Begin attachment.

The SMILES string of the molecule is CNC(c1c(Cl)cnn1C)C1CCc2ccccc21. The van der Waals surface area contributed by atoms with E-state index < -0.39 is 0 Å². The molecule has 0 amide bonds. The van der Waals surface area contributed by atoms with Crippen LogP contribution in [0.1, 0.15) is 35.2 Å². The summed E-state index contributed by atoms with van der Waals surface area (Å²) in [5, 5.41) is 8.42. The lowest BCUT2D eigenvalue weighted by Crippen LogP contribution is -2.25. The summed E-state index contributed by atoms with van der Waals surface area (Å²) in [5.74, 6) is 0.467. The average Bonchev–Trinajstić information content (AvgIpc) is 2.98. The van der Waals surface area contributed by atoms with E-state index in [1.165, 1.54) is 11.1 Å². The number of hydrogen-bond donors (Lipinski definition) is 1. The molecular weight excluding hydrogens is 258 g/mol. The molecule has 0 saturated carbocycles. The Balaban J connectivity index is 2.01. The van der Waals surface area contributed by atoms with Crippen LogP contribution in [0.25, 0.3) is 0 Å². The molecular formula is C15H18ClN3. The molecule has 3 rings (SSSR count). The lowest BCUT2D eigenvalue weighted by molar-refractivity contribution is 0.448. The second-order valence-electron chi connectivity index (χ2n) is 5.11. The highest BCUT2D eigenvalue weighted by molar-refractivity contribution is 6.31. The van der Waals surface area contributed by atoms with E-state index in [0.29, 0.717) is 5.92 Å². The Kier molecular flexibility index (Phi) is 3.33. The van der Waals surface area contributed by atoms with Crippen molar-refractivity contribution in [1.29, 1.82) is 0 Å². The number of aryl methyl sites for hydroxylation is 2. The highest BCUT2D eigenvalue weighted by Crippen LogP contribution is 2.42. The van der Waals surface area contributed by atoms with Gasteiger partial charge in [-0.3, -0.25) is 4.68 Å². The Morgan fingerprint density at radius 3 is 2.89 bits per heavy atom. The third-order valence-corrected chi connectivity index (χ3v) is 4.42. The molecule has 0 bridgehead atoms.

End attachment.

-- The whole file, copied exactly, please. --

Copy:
The SMILES string of the molecule is CNC(c1c(Cl)cnn1C)C1CCc2ccccc21. The van der Waals surface area contributed by atoms with E-state index < -0.39 is 0 Å². The molecule has 0 amide bonds. The van der Waals surface area contributed by atoms with Crippen LogP contribution in [0.1, 0.15) is 35.2 Å². The summed E-state index contributed by atoms with van der Waals surface area (Å²) in [5, 5.41) is 8.42. The lowest BCUT2D eigenvalue weighted by Crippen LogP contribution is -2.25. The summed E-state index contributed by atoms with van der Waals surface area (Å²) in [5.74, 6) is 0.467. The average Bonchev–Trinajstić information content (AvgIpc) is 2.98. The van der Waals surface area contributed by atoms with E-state index in [1.165, 1.54) is 11.1 Å². The number of hydrogen-bond donors (Lipinski definition) is 1. The molecular weight excluding hydrogens is 258 g/mol. The molecule has 0 saturated carbocycles. The Balaban J connectivity index is 2.01. The van der Waals surface area contributed by atoms with Crippen LogP contribution in [0.25, 0.3) is 0 Å². The molecular formula is C15H18ClN3. The molecule has 3 rings (SSSR count). The lowest BCUT2D eigenvalue weighted by molar-refractivity contribution is 0.448. The second-order valence-electron chi connectivity index (χ2n) is 5.11. The highest BCUT2D eigenvalue weighted by molar-refractivity contribution is 6.31. The van der Waals surface area contributed by atoms with E-state index in [0.29, 0.717) is 5.92 Å². The Kier molecular flexibility index (Phi) is 3.33. The van der Waals surface area contributed by atoms with Crippen molar-refractivity contribution in [1.29, 1.82) is 0 Å². The number of aryl methyl sites for hydroxylation is 2. The highest BCUT2D eigenvalue weighted by Crippen LogP contribution is 2.42. The van der Waals surface area contributed by atoms with Gasteiger partial charge in [-0.3, -0.25) is 4.68 Å². The Morgan fingerprint density at radius 3 is 2.89 bits per heavy atom. The third-order valence-corrected chi connectivity index (χ3v) is 4.42. The molecule has 0 bridgehead atoms.